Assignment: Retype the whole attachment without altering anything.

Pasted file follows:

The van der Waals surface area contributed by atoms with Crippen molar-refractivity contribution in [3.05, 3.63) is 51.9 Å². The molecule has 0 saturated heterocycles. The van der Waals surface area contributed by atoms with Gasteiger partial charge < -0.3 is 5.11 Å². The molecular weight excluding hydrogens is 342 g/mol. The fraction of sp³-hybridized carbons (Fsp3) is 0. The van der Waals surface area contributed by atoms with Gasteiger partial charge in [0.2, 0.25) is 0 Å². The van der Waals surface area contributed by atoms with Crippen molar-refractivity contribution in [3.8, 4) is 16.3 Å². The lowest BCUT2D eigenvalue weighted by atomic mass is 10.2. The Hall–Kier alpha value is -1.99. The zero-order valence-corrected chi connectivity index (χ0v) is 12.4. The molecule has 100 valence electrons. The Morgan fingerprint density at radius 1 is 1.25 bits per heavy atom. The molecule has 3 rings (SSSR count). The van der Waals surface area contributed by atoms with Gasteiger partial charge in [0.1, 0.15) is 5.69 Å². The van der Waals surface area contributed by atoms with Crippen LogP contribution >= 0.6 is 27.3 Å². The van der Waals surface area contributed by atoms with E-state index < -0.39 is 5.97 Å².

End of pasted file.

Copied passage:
The van der Waals surface area contributed by atoms with Crippen molar-refractivity contribution in [3.05, 3.63) is 51.9 Å². The molecule has 0 saturated heterocycles. The van der Waals surface area contributed by atoms with Gasteiger partial charge < -0.3 is 5.11 Å². The molecular weight excluding hydrogens is 342 g/mol. The fraction of sp³-hybridized carbons (Fsp3) is 0. The van der Waals surface area contributed by atoms with Gasteiger partial charge in [0.2, 0.25) is 0 Å². The van der Waals surface area contributed by atoms with Crippen molar-refractivity contribution in [3.8, 4) is 16.3 Å². The lowest BCUT2D eigenvalue weighted by atomic mass is 10.2. The Hall–Kier alpha value is -1.99. The zero-order valence-corrected chi connectivity index (χ0v) is 12.4. The molecule has 100 valence electrons. The Morgan fingerprint density at radius 1 is 1.25 bits per heavy atom. The molecule has 3 rings (SSSR count). The van der Waals surface area contributed by atoms with Gasteiger partial charge in [0.1, 0.15) is 5.69 Å². The van der Waals surface area contributed by atoms with Crippen LogP contribution >= 0.6 is 27.3 Å². The van der Waals surface area contributed by atoms with E-state index < -0.39 is 5.97 Å².